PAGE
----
Vitamin B-1 is also known as Thiamine
, and is required to process
carbohydrates, fat and protein. It works best taken with Vitamin B-2 and B-3.
Thiamine aids digestion, optimizes cognitive functioning, and may help increase
energy. It is also an antioxidant and protects the body from the degenerative
effects of aging.
Vitamin B-2 or Riboflavin aids the body in the production
of red cells and is needed to process amino acids and fats. In addition, it
facilitates the use of oxygen in the tissues of the eyes, skin, nails and hair.
Niacin or Vitamin B-3 works with B-1 and B-2 to release energy
from carbohydrates. It is critical for proper blood circulation and healthy
skin. In addition, Niacin may lower cholesterol and help improve memory.
Pantothenic Acid or Vitamin B-5 is required to make the neurotransmitter
acetycholine. It is a vital body chemical necessary for many metabolic functions.
It is often used in the treatment of anxiety and depression, to enhance stamina,
and prevent certain types of anemia. B-5 works best when taken along with B-1,
B-2, and B-3.
Vitamin B-6 or Pyridoxine is essential for the processing
of amino acids, which are the building blocks of all proteins and some hormones.
It is used to treat water retention and is a mild diuretic often reducing the
symptoms of PMS.
Folic Acid also known as folate is a requisite for DNA synthesis.
It is also keeps homocysteine levels in the blood from rising. Since high homocysteine
levels are related to heart disease, osteoporosis, and Alzheimer's disease,
a proper amount of Folic Acid is imperative. Many people suffer from Folic Acid
deficiency. One study concluded that 10% of all coronary artery disease is attributable
to hyperhomocyteinemia. Increased Folic Acid intake might reduce the number
of cases of cardiovascular diseases in the United States alone by over 50,000
cases per year. (Ubbink JB, Becker PJ, Vermaak WJ. Will an increased dietary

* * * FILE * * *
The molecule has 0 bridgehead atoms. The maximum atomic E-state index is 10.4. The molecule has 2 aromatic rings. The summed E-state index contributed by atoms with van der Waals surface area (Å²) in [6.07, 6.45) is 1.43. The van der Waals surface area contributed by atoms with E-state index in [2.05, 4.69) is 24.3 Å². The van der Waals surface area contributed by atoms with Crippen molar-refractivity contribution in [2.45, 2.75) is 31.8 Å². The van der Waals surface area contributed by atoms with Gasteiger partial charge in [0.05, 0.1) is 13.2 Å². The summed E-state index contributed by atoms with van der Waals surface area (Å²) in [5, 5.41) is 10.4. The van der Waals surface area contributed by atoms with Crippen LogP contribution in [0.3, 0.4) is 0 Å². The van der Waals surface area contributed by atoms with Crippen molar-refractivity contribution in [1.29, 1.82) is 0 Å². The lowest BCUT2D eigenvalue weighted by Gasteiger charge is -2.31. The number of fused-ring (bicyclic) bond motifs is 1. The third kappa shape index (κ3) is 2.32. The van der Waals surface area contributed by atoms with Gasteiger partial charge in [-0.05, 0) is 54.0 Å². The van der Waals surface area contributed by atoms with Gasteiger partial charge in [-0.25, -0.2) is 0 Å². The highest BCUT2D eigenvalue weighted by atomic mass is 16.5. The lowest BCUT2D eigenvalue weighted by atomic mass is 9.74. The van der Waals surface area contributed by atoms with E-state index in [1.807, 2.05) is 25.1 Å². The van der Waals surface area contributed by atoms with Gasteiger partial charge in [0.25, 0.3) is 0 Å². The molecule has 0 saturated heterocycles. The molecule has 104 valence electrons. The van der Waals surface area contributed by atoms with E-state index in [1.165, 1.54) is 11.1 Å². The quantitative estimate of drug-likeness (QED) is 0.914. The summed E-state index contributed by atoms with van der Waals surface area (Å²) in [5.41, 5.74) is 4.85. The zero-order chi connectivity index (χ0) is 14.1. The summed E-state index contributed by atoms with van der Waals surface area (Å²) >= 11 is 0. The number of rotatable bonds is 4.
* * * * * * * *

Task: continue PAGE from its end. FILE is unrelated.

folate intake reduce the incidence of cardiovascular disease? Nutr Rev, 54(7);
213-6, Jul 1996).
Iodine helps metabolize excess fat and is critical for mental
development. Iodine deficiency is the greatest single cause of preventable brain
damage and mental retardation in the world. (Delange F, Lecomte P. Iodine supplementation:
benefits outweigh risks. Drug Saf, Feb. 2000, 22:2). Iodine also supports a
healthy thyroid gland and prevents goiters. In addition, iodine deficiency has
been linked to breast cancer. A recent animal experiment found that iodine from
seaweed suppressed the proliferation of mammary tumors. (Funahashi H, et al.
Wakame seaweed suppresses the proliferation of 7,12-dmethylbenz (a)-anthracene-induced
mammary tumors in rats. Jpn J Cancer Res, 90:9,922-7, Sep 1999).
Vitamin E is a powerful antioxidant and free radical scavenger.
It protects the integrity of the cellular membranes in the body, and may help
reduce vaginal dryness. Vitamin E also enables estrogen, whether your own or
from hormone replacement therapy, to last longer, thus reducing hot flashes.
(Sandra Cabot, M.D., Smart Medicine for Menopause, Hormone Replacement Therapy
and its Natural Alternatives, Avery Publishing Group, Garden City New York,102-103,
Magnesium, in this formula, is chelated for enhanced absorption.
Magnesium activates enzymes required for numerous physiological functions including,
cardiac functions, metabolism of amino acids and fats, neuromuscular contractions,
regulation of acid-alkaline balance in the body, the utilization of calcium,
sodium, B-complex Vitamins, Vitamin C, and Vitamin E. (Altura B, et al. Magnesium
dietary intake modulates blood lipid levels and atherogenesis. Proc Natl Acad
Sci, Vol. 87: 1840-1844 Mar 1990).
Genistein, the principle isoflavonoid in soybeans, is reported
to reduce the risk of breast cancer. (Shao Zm, Wu J, Shen ZZ, Barsky SH. Address
given at theDepartment of Surgery, Cancer Hospital/Cancer Institute, Shanghai
Medical University. Cancer Res, 58(21): 4851-7 nov1, 1998). In addition the
mild estrogen activity of Genistein may ease menopause symptoms for some women,
without causing estrogen related problems. A study conducted in 1995 utilized
58 menopausal women who reported frequent hot flashes. Soy supplementation decreased
hot flashes by 40%. (Murkies AL, Lombard C, Strauss BJ, et al. Dietary flour
supplementation decreases post-menopausal hot flashes: Effect of soy and wheat.
Maturitas, 21(3): 189-95, 1995).